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travels in the East, he hired a vessel to visit tlie Isle of Tenedos. His pilot, an old Greek, as they were sailing along, said, with some satisfaction, “ There 'twas that our fleet lay." Mr. Anson demanded what fleet? “ What feet! replied the old man, (a little piqued at the question ;) Why our fleet at the siege of Troy."--Harris's Philolog. Enquiri es, vol. ii.p. 326.
Singular Use of the Word Embrace. It is dangerous to sever a word, especially a verb, from its original combination, as it is in fact so altered as to become very awkward and ridiculous. To embrace an offer, an opportunity, or a proposition, are acknowledged and common phrases ; but we smile at the old steward wbo wrote to bis master that he was in pursuit of the purchasing some oxen; and that when be met some large, and fat ones, his Lordship might depend upon him that he would immediately embrace them.---Harris's Philolog. Enquiries, vol. i. p. 199.
A singular Anti-Climax.
Those who ascend too high may meet with sad falls. The Sophi of Persia is called a star, whose, crown is the sun, lord of the mountains Caucasus and Taurus, and of the four rivers Euphrates,
Tigris, Araxes, and Indus; the fountain of honour, the mirror of virtue, the rose of pleasure, and the nutmeg of delight.-See Howel's Letters.
Tobacco : an Anecdote from the Same Writer.
If one would try a pretty conclusion, how much smoke there is in a pound of tobacco, the ashes will tell him. Let a poand of tobacco be exactly weighed, and the ashes kept charily, and weigled afterwards; what is wanting of a pound weight in the ashes cannot be denied to have been smoke, which evaporated into air. I have heard that Sir Walter Raleigh won a wager of Queen Elizabeth on this nicety.
Conscience. This word is apt to mislead the individual, and to superinduce bad habits of hypocrisy. When a man pretends to hold a court.of conscience in his bosom, where he is judge and jury too, bis conduct requires looking after. “No man," says an eminent writer,* “ should be allowed, under the pretence of a liberty of conscience, to have no conscience at all.”
Mercy. We see daily instances of wha called niercy hel out to persons whose crimes are manifestly
Right Hon. Edm. Burke.
injurious to society, and from which much evil may accrue to others. Here tenderness of heart either prevails over the dictates of evidence or reason, or from the consideirng mercy withheld, whatever may be the case, as unjustly witbleld. But, as says the above-mentioned writer, “mercy is not in opposition to justice: it is an essential part of it, and as necessary in criminal cases, as cquity is in civil affairs to law." Our Immortal Bard hath spoken, with his usual powers of discrimination on mercy when justly or unjustly exercised
Mercy is not itself that oft looks so;
Measure for Measure.
A Parallel Case.'
Plutarch, in his life of Nicias, relates a circumstance of this commander, which will remind th reader of a similar one recorded of Oliver Cromwell, who seems to have resembled the Grecian in more points than one. “ He daily sacrificed to thể gods, and keeping a divine, or soothsayer, in his house, he pretended to be consulting always about the commonwealth ; whereas for the most part he enquired only of his private affairs, more especially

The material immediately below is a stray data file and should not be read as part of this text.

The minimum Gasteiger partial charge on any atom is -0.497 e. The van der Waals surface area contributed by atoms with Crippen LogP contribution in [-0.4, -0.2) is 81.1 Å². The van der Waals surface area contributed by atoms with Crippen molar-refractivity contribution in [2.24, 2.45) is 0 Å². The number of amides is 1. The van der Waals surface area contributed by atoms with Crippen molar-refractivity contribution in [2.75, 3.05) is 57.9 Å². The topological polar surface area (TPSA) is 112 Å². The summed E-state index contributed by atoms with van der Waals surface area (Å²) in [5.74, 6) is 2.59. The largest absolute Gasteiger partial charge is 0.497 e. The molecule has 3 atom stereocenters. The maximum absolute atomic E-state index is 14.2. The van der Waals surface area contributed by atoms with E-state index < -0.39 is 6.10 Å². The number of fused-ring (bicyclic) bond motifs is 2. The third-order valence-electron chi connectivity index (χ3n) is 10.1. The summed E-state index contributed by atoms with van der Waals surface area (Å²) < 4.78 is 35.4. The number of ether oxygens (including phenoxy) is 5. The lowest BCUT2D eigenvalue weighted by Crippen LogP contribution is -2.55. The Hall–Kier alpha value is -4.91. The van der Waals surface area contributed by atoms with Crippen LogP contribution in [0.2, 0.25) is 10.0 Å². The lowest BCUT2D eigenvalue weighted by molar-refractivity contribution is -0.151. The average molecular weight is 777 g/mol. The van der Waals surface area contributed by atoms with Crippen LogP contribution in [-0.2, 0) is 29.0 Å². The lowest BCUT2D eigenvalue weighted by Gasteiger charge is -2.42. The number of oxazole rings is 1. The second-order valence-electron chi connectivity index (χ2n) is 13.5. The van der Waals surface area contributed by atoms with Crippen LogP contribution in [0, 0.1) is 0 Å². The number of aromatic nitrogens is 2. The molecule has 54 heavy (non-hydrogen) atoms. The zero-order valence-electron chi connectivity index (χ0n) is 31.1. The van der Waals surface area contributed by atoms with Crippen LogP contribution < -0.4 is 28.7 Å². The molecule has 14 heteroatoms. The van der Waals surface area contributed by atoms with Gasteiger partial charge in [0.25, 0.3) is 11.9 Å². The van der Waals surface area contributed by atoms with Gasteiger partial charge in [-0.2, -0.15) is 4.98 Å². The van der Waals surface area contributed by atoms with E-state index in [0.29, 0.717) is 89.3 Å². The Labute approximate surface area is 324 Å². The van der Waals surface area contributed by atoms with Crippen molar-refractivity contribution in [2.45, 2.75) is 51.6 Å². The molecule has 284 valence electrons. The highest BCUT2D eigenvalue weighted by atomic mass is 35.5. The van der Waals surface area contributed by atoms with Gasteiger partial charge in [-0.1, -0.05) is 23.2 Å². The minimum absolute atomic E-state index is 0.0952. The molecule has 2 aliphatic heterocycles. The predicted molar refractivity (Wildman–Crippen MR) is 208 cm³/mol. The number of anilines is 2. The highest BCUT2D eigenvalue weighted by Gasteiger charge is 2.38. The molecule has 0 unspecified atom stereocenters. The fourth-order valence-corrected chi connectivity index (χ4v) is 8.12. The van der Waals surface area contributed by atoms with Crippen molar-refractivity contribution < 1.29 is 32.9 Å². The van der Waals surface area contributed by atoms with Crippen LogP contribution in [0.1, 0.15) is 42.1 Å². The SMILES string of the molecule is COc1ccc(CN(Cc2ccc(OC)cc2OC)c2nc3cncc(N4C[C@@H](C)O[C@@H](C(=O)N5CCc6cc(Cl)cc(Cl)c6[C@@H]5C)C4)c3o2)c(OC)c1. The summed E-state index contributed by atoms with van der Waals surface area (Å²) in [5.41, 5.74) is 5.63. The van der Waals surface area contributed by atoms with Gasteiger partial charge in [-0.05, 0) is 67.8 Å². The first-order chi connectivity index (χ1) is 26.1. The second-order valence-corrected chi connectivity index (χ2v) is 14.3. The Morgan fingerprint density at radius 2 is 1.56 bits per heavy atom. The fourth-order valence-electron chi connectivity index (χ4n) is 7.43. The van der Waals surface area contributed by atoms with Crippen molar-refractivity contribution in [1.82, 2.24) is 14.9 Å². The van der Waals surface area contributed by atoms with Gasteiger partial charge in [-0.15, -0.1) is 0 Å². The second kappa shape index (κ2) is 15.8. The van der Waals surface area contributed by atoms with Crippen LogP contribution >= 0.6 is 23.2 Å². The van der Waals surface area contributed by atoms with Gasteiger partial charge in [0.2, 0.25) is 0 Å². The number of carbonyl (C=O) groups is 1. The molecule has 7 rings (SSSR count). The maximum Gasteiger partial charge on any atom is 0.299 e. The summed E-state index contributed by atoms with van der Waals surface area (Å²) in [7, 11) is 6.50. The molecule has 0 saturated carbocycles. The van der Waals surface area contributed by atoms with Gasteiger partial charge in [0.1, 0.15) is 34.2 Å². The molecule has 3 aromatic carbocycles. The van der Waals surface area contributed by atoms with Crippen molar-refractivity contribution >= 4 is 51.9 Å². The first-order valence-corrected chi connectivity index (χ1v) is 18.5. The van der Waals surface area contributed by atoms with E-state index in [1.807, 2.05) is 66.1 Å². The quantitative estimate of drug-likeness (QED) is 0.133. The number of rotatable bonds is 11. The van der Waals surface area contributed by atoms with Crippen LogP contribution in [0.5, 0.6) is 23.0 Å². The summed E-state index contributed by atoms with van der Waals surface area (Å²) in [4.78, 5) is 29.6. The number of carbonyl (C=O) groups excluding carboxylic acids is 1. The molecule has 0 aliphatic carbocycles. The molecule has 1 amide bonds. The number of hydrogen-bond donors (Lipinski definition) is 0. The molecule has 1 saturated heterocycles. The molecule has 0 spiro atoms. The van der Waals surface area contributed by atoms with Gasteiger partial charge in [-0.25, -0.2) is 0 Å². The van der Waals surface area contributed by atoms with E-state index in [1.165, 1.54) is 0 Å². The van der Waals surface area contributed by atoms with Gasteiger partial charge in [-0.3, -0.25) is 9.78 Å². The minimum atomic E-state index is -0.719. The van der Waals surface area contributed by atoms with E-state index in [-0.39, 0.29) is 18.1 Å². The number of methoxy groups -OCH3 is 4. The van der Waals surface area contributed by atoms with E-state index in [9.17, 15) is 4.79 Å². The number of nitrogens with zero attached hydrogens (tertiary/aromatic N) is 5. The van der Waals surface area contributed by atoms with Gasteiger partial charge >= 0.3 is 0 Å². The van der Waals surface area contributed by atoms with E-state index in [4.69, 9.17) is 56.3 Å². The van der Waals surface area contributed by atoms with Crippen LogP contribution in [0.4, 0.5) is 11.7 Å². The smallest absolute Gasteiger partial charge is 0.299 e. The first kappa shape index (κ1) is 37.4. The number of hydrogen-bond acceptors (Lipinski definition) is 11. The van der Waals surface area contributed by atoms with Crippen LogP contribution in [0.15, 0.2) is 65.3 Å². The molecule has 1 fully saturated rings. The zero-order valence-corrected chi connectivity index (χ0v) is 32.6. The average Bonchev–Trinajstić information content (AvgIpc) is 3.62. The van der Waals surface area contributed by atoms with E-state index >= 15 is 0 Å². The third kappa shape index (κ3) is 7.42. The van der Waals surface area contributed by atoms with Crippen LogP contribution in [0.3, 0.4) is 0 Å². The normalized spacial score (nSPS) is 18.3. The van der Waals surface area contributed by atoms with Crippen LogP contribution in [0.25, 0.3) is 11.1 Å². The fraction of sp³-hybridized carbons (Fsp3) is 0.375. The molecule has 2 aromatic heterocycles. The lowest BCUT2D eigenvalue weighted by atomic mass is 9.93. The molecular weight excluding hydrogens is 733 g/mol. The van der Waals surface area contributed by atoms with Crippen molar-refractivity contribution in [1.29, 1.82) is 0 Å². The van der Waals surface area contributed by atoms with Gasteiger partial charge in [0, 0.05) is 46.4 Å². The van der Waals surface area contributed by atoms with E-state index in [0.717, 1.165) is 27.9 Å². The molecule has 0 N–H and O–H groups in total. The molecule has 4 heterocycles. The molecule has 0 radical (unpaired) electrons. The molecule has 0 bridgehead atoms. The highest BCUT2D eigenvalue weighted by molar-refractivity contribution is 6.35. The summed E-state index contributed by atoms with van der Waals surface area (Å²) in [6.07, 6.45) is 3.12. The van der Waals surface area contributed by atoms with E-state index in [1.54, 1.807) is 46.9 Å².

concerning his silver mines." “Nicias," adds his biographer, “is represented, by Thucydides, as a very superstitious man, and moped with godli
In other parts of his character he very much differed from the English usurper, for he seemed to be deficient in personal courage.
His great possessions,” continues Plutarch, "brought about him many bangers on of various descriptions, for he patronised those who could do hiin mischief, no less than those who deserved well of him.”Plutarch's Life of Nicias.
Taste for Medicine.
Among the most singular refuges from absolutely doing nothing which idleness regulated by whim flies to for temporary employment, is the habit of taking medicine. This propensity to think themselves ill, and knowing in nostrums, sometimes will run through a whole family, to the great benefit of the neighbouring apothecaries. Pope* relates a shrewd, though simple, observation of a country wench who lived in one of these families ; who said that she heartily “thanked God that she was not born a gentlewoman, and would not be one for all the world.”
* Letter to Miss Martha Blount,
That indiscriminate praise which some scholars, or rather pedants, bestow on the ancients, have led them to find beauties in the odes of Horace, where more inpartial readers wonld complain of irregularities and want of connection in the subject. A late writer, of taste and excellent sense, and who was himself a poet, has uttered the following strictures on some of the odes of Horace, that every sober reader will assent to.
“ In the ode, Laudabunt alii claram Rhodon aut Mytelenen, we meet with so striking a want of connection, that many have believed some of it lost. The style of the ode, 0 navis, referent in mare te novi, borders upon
the bombast; the ode to Fortune, though it has a splendid beginning, sinks in its progress ; the celebrated ode, Angustam anici pauperiem pati, falls off remarkably towards the end, and introduces a new subject, and foreign to the rest of the piece; and in the ode, Inclusam Danaen turris ahenea, we meet with some lines which are better suited to the Sermones."'-Disquisitions by Frank Sayers, M. D. 2d edit. Norwich, 1808.
Boswell's Life of Dr. Johnson. It seems wonderful (if wonder can reasonably be admitted in the history of man) that Boswell